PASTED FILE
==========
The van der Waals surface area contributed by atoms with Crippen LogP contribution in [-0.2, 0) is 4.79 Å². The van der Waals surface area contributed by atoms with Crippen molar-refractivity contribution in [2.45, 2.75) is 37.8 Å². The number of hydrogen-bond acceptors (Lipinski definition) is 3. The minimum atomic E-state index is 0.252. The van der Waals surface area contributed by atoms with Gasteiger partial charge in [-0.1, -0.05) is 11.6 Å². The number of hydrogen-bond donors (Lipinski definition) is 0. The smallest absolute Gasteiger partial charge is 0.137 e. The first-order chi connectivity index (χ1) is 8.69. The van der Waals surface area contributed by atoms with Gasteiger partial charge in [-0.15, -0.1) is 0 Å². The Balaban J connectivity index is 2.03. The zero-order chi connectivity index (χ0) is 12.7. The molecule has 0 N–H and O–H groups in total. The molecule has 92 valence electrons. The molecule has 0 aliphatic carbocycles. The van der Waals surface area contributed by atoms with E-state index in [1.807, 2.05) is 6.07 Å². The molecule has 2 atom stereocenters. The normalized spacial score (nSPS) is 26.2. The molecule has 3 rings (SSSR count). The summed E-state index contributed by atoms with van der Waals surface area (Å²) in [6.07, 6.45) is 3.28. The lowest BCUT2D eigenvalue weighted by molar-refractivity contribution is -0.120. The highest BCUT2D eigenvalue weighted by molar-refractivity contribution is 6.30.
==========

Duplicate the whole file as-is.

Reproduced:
The van der Waals surface area contributed by atoms with Crippen LogP contribution in [-0.2, 0) is 4.79 Å². The van der Waals surface area contributed by atoms with Crippen molar-refractivity contribution in [2.45, 2.75) is 37.8 Å². The number of hydrogen-bond acceptors (Lipinski definition) is 3. The minimum atomic E-state index is 0.252. The van der Waals surface area contributed by atoms with Gasteiger partial charge in [-0.1, -0.05) is 11.6 Å². The number of hydrogen-bond donors (Lipinski definition) is 0. The smallest absolute Gasteiger partial charge is 0.137 e. The first-order chi connectivity index (χ1) is 8.69. The van der Waals surface area contributed by atoms with Gasteiger partial charge in [-0.15, -0.1) is 0 Å². The Balaban J connectivity index is 2.03. The zero-order chi connectivity index (χ0) is 12.7. The molecule has 0 N–H and O–H groups in total. The molecule has 92 valence electrons. The molecule has 0 aliphatic carbocycles. The van der Waals surface area contributed by atoms with E-state index in [1.807, 2.05) is 6.07 Å². The molecule has 2 atom stereocenters. The normalized spacial score (nSPS) is 26.2. The molecule has 3 rings (SSSR count). The summed E-state index contributed by atoms with van der Waals surface area (Å²) in [6.07, 6.45) is 3.28. The lowest BCUT2D eigenvalue weighted by molar-refractivity contribution is -0.120. The highest BCUT2D eigenvalue weighted by molar-refractivity contribution is 6.30.